The fireworks are over, the kids are back to school, the first leaves are in the grass, and the thermostat read in the 40s this morning. It’s time to say goodbye to summer. Looking back on my summer reading, I see that I was all over the place in my genres. Here are some of the books that stood out.
Lost in Shangri-La by Mitchell Zuckoff – Describes the 1945 odyssey of three plane crash survivors in New Guinea who endured a harrowing journey through the jungle to seek help, their encounter with a primitive tribe who had never seen white people, and their eventual rescue by a band of paratroopers. I don’t usually go in for war stories, but after reading a previous book about New Guinea, I was intrigued and picked this one up. It’s a fast, engaging read, especially for those who enjoy a good adventure story.
Attachments by Rainbow Rowell – Gossiping and sharing their personal secrets on e-mail in spite of their company’s online monitoring practices, Beth and Jennifer unwittingly amuse Internet security officer Lincoln, who unexpectedly falls for Beth while reading their correspondence. There have been several e-mail/text message/blog based books in the past few years. Is it a novel approach or a cute gimmick? In this story, I thought the e-mails worked well, particularly since they aren’t the entire book. Attachments is a fun opportunity to read romance from the guy’s perspective.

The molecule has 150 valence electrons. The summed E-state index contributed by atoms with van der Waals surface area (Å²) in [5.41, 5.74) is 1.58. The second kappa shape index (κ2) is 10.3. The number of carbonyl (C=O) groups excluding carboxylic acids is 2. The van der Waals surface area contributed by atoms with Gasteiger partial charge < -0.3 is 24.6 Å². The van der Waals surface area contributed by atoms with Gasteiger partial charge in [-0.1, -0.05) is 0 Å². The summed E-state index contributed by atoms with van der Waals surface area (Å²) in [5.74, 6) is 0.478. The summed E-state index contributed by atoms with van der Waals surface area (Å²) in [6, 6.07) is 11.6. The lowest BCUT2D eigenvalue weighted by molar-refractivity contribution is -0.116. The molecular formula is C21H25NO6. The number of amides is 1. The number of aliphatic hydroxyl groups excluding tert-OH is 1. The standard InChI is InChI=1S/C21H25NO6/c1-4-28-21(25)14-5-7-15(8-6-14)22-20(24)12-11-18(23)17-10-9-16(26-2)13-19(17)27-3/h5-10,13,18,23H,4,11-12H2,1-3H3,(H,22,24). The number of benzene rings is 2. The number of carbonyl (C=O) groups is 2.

Doc by Mary Doria Russell – After the burned body of mixed-blood boy Johnnie Sanders is discovered in 1878 Dodge City, Kansas, part-time policeman Wyatt Earp enlists the help of his professional-gambler friend Doc Holliday. This western, with a tinge of mystery, comes from book club favorite, Mary Doria Russell. Her books are always well reviewed, though her settings are wide ranging. Infused with extensive research into John Holliday’s life, Russell’s depiction of Doc’s humor is a particular treat.
State of Wonder – Ann Patchett – A researcher at a pharmaceutical company, Marina Singh journeys into the heart of the Amazonian delta to check on a field team that has been silent for two years, a dangerous assignment that forces Marina to confront the ghosts of her past. A missing researcher, a tribe of women who give birth into their 70s, and a journey into isolated regions shape this atmospheric novel. A good choice for book clubs.
White Heat – M. J. McGrath – Investigating the murder of an adventurist under her watch, half-Inuit Arctic guide Edie Kiglatuk teams up with police sergeant Derek Palliser when she realizes that the victim’s tour group was searching for something specific. Those curious about little known regions of the world will enjoying this immersion in the rarely written about high Arctic region of Canada.